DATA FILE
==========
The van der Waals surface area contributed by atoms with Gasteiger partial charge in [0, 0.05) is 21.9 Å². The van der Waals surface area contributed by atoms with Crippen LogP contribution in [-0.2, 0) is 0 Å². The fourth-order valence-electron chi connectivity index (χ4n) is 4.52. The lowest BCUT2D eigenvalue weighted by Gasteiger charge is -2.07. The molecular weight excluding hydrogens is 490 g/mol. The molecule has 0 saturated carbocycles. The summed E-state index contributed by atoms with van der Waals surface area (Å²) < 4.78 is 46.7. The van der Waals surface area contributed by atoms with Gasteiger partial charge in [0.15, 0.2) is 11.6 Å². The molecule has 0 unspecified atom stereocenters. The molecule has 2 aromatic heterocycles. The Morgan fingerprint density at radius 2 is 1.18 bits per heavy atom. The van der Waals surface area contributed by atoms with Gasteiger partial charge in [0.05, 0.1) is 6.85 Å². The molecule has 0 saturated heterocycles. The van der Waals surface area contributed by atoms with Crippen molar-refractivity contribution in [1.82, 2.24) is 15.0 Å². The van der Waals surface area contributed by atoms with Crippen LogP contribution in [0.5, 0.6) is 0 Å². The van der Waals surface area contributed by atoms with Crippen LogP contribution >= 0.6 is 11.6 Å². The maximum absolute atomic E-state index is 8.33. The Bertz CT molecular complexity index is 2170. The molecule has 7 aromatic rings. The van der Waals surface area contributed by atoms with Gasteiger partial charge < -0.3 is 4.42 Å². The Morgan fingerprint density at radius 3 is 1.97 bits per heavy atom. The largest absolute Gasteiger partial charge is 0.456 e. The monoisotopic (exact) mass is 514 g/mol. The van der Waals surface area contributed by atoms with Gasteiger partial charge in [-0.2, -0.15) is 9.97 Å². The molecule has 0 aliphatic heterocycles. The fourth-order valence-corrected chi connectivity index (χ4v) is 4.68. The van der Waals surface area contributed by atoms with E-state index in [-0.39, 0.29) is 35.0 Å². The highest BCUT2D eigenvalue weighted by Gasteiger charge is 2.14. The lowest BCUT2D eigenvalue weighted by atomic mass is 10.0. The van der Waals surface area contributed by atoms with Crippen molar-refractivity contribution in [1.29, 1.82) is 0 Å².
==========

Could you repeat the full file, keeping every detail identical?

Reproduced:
The van der Waals surface area contributed by atoms with Gasteiger partial charge in [0, 0.05) is 21.9 Å². The van der Waals surface area contributed by atoms with Crippen LogP contribution in [-0.2, 0) is 0 Å². The fourth-order valence-electron chi connectivity index (χ4n) is 4.52. The lowest BCUT2D eigenvalue weighted by Gasteiger charge is -2.07. The molecular weight excluding hydrogens is 490 g/mol. The molecule has 0 saturated carbocycles. The summed E-state index contributed by atoms with van der Waals surface area (Å²) < 4.78 is 46.7. The van der Waals surface area contributed by atoms with Gasteiger partial charge in [0.15, 0.2) is 11.6 Å². The molecule has 0 unspecified atom stereocenters. The molecule has 2 aromatic heterocycles. The Morgan fingerprint density at radius 2 is 1.18 bits per heavy atom. The van der Waals surface area contributed by atoms with Gasteiger partial charge in [0.05, 0.1) is 6.85 Å². The molecule has 0 saturated heterocycles. The van der Waals surface area contributed by atoms with Crippen molar-refractivity contribution in [1.82, 2.24) is 15.0 Å². The van der Waals surface area contributed by atoms with Crippen LogP contribution in [0.5, 0.6) is 0 Å². The van der Waals surface area contributed by atoms with Crippen LogP contribution >= 0.6 is 11.6 Å². The maximum absolute atomic E-state index is 8.33. The Bertz CT molecular complexity index is 2170. The molecule has 7 aromatic rings. The van der Waals surface area contributed by atoms with Gasteiger partial charge < -0.3 is 4.42 Å². The Morgan fingerprint density at radius 3 is 1.97 bits per heavy atom. The largest absolute Gasteiger partial charge is 0.456 e. The monoisotopic (exact) mass is 514 g/mol. The van der Waals surface area contributed by atoms with Gasteiger partial charge in [-0.2, -0.15) is 9.97 Å². The molecule has 0 aliphatic heterocycles. The fourth-order valence-corrected chi connectivity index (χ4v) is 4.68. The van der Waals surface area contributed by atoms with E-state index in [-0.39, 0.29) is 35.0 Å². The highest BCUT2D eigenvalue weighted by Gasteiger charge is 2.14. The lowest BCUT2D eigenvalue weighted by atomic mass is 10.0. The van der Waals surface area contributed by atoms with Crippen molar-refractivity contribution in [1.29, 1.82) is 0 Å².